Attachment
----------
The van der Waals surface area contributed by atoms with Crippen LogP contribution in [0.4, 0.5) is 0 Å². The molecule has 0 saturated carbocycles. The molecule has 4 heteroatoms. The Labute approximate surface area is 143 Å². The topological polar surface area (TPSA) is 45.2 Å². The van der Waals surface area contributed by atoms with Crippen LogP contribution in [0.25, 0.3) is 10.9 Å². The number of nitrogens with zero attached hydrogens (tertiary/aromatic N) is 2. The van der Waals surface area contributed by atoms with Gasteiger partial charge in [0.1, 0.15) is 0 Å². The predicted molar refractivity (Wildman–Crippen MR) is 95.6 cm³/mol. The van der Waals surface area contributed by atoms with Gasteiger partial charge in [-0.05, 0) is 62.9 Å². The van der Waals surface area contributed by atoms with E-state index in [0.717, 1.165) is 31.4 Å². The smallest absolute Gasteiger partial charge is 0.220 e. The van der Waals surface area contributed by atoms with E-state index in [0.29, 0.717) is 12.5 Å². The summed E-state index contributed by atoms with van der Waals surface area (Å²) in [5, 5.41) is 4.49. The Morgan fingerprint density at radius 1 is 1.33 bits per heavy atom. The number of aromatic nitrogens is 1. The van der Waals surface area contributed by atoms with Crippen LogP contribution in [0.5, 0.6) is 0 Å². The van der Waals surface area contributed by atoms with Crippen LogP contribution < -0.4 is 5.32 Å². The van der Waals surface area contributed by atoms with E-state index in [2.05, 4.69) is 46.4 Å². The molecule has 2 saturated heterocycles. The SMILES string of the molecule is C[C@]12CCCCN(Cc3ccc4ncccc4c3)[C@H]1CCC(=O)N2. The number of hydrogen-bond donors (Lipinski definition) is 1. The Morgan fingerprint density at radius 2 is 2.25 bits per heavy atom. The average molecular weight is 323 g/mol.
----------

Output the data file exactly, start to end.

The van der Waals surface area contributed by atoms with Crippen LogP contribution in [0.4, 0.5) is 0 Å². The molecule has 0 saturated carbocycles. The molecule has 4 heteroatoms. The Labute approximate surface area is 143 Å². The topological polar surface area (TPSA) is 45.2 Å². The van der Waals surface area contributed by atoms with Crippen LogP contribution in [0.25, 0.3) is 10.9 Å². The number of nitrogens with zero attached hydrogens (tertiary/aromatic N) is 2. The van der Waals surface area contributed by atoms with Gasteiger partial charge in [0.1, 0.15) is 0 Å². The predicted molar refractivity (Wildman–Crippen MR) is 95.6 cm³/mol. The van der Waals surface area contributed by atoms with Gasteiger partial charge in [-0.05, 0) is 62.9 Å². The van der Waals surface area contributed by atoms with E-state index in [0.717, 1.165) is 31.4 Å². The smallest absolute Gasteiger partial charge is 0.220 e. The van der Waals surface area contributed by atoms with E-state index in [0.29, 0.717) is 12.5 Å². The summed E-state index contributed by atoms with van der Waals surface area (Å²) in [5, 5.41) is 4.49. The Morgan fingerprint density at radius 1 is 1.33 bits per heavy atom. The number of aromatic nitrogens is 1. The van der Waals surface area contributed by atoms with Crippen LogP contribution in [0.5, 0.6) is 0 Å². The van der Waals surface area contributed by atoms with Crippen LogP contribution < -0.4 is 5.32 Å². The van der Waals surface area contributed by atoms with E-state index in [2.05, 4.69) is 46.4 Å². The molecule has 2 saturated heterocycles. The SMILES string of the molecule is C[C@]12CCCCN(Cc3ccc4ncccc4c3)[C@H]1CCC(=O)N2. The number of hydrogen-bond donors (Lipinski definition) is 1. The Morgan fingerprint density at radius 2 is 2.25 bits per heavy atom. The average molecular weight is 323 g/mol.